Whether you watch food shows on TV — or if you’re a committed foodie – then you’re going to realize who Cyrus Todiwala is. Even though you missed The Spicemen, the show he co-anchored with a Scottish sardarji in a kilt, the chances are high that you have read his cookbooks, which are simple to use and packed with foolproof recipes.
I have known Cyrus and his wife Pervin from 1981/2, when they were both at the Taj Aquada/Holiday Village complex in Goa. Those were simpler and happier times. The people who came to the Taj (particularly the Village) tended to be professionals from Mumbai and the super-rich had not yet determined to create a ‘Goa scene’. There were no imported ingredients to be had so Cyrus developed first, a kitchen garden and then, even tried to breed pigs. (In those days, commercially-available pork in Goa was once not all the time secure.)
His food was once excellent. He had come from the Mumbai Taj so he understood Western food .Partly as a result of his own ethnic background but chiefly because he had been made to cook for the Tata directors at Bombay House, he was once a master of Parsi food. In his years in Goa, he also immersed himself completely in the native cuisine.
By the end of that decade, Cyrus had vanished from Goa and when I next heard of him, it was once in London. He had opened Café Spice Namaste, which, together with the Taj’s Bombay Brasserie, became the most influential Indian restaurant in the United Kingdom.
Final week, Cyrus announced that he was once closing Café Spice Namaste after 25 years. The news created any such stir that The Caterer, the publication of the British F&B commerce, led with the story and in every single place the United Kingdom, foodies were left sad and despondent.
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The news isn’t all naughty, though. I spoke to Cyrus after The Caterer story caused a stir and he told me that he hopes to open another avatar of Café Spice Namaste soon. Three steady guests at the restaurant, (they have got been coming since it opened), Nick Gooding, John Minton and Howard Townson, have set up a Friends of Café Spice Namaste fund to help with a move to a new location and donations are pouring in. Cyrus reckons that whether all goes timed, they could open a smaller version of the existing Café Spice Namaste somewhere else by next spring.
So why, whether it has such a lot of loyal customers, is Café Spice Namaste closing? Polite, partly this is because the building where they were located has new owners who need to retain the entire space. But the closing may be a consequence of the crisis that afflicts all restaurants in every single place right through the pandemic.
In the United Kingdom, though the government has tried to help, almost each and every restaurant has run up immense losses (and they’re closed again now as a part of a second UK lockdown) and plenty of have quietly gone into liquidation leaving creditors holding bills that may never be paid. Cyrus has two restaurants at hotels, at Heathrow and Canary Wharf, either one of which are shuttered for the lockdown. And a small suburban Goan-Portuguese place he owns, which was once doing okay, has also had to shut. All in all, he reckons, he has missed out on 800,000 pounds of revenue since the pandemic began, which must be the kiss of death for any small commerce.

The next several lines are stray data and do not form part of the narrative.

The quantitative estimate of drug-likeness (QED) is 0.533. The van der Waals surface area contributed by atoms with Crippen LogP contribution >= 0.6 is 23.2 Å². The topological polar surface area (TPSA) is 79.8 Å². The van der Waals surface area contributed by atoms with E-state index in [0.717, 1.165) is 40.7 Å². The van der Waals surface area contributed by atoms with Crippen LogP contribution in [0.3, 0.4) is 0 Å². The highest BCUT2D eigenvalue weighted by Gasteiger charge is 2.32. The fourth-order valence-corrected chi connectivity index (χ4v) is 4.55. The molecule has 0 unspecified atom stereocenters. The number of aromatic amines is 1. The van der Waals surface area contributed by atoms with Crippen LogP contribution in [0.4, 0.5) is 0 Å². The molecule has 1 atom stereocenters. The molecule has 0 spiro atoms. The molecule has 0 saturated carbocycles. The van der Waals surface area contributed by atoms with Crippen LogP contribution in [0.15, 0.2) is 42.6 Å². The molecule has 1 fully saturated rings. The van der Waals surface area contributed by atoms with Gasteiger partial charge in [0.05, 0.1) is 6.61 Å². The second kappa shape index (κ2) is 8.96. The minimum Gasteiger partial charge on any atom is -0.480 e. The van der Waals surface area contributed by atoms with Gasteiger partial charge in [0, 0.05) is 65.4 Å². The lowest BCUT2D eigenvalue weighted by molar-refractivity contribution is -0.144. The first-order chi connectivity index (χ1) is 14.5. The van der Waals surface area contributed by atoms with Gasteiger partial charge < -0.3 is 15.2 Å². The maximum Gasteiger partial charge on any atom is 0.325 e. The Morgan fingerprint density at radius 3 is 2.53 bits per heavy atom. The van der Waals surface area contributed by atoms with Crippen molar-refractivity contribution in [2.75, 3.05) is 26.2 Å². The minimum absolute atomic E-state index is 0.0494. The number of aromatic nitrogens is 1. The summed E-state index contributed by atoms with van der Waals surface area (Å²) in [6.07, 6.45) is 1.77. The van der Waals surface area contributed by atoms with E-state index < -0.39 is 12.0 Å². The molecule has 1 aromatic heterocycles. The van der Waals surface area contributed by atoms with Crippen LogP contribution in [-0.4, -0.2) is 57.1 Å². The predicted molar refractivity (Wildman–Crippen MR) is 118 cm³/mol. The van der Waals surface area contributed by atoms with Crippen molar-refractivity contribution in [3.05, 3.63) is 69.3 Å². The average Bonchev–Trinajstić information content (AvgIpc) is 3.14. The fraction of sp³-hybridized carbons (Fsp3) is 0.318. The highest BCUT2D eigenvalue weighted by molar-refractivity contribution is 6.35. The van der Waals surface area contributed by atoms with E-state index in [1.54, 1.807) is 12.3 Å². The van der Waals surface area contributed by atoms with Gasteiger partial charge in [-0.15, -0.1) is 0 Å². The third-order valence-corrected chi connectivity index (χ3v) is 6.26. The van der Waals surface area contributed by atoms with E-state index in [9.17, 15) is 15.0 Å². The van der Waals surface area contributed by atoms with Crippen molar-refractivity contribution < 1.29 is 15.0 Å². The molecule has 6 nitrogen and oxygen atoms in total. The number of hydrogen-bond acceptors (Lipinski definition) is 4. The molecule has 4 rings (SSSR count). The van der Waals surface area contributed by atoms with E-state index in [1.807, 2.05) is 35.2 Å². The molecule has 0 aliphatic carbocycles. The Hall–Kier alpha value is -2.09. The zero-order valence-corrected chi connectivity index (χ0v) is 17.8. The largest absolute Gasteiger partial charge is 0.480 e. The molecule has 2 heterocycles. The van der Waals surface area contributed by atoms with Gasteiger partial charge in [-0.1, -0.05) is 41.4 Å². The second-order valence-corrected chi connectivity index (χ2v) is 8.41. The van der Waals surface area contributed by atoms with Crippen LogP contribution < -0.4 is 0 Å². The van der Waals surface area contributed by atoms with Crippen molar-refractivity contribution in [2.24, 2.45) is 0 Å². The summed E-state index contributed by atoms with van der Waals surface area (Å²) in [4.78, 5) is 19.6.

Obviously, I sympathize with him and hope that Café Spice Namaste will open again soon at a new location. But I am also —- speaking as a friend — rather proud of Cyrus when I see how loyal his customers are and what a big deal the destiny of Café Spice Namaste has grow to be in the United Kingdom.
Many top Indian chefs work in London’s high priced West End but Cyrus has been satisfied to stick to an retro a part of East London, convinced that his customers will come to him. He has refused to play the Michelin star game (though Café Spice Namaste has had a Bib Gourmand — marking top quality at less fancy places — for so long as I will be able to take note) and while TV has made him well-known, he’s lucid that he’s not a celebrity chef.
His contributions to Indian food out of the country are phenomenal. At a time when India was once represented in the West by a version of Punjabi food, he introduced Goan, Maharashtrian and Parsi flavours to his menu, keeping alive the spirit of Mumbai. He was once the first Indian chef to take top quality ingredients, from freshly-shot game to the most productive pork and show that they could still shine through from under all of the masalas. The British establishment has recognized his commitment to quality ingredients. He’s a patron of the British Lop Society (a Lop is a famed British pig breed), Ambassador of the Infrequent Breeds Survival Believe, Chef Ambassador of the Shellfish Organization, etc.
In all of the years I have known him, I have all the time admired Cyrus for his commitment to Indian flavours and techniques. Whether I post a picture of a Goa chorizo sandwich on Instagram, he’ll immediately WhatsApp to say that I must mix potato with the sausage (it sucks up the oil) . And in terms of the food of Mumbai, there is not any greater expert. He’s, of class lesson, the most famed Parsi chef on the earth, the JRD of Parsi cuisine, something that I incessantly feel isn’t recognized enough.
Provided the immense outpouring of public affection, my sense is that Café Spice Namaste will open again and soon. But will it be as influential as the first Café Spice Namaste?
I realize what Cyrus and Pervin are capable of. So I am betting that it’s going to.
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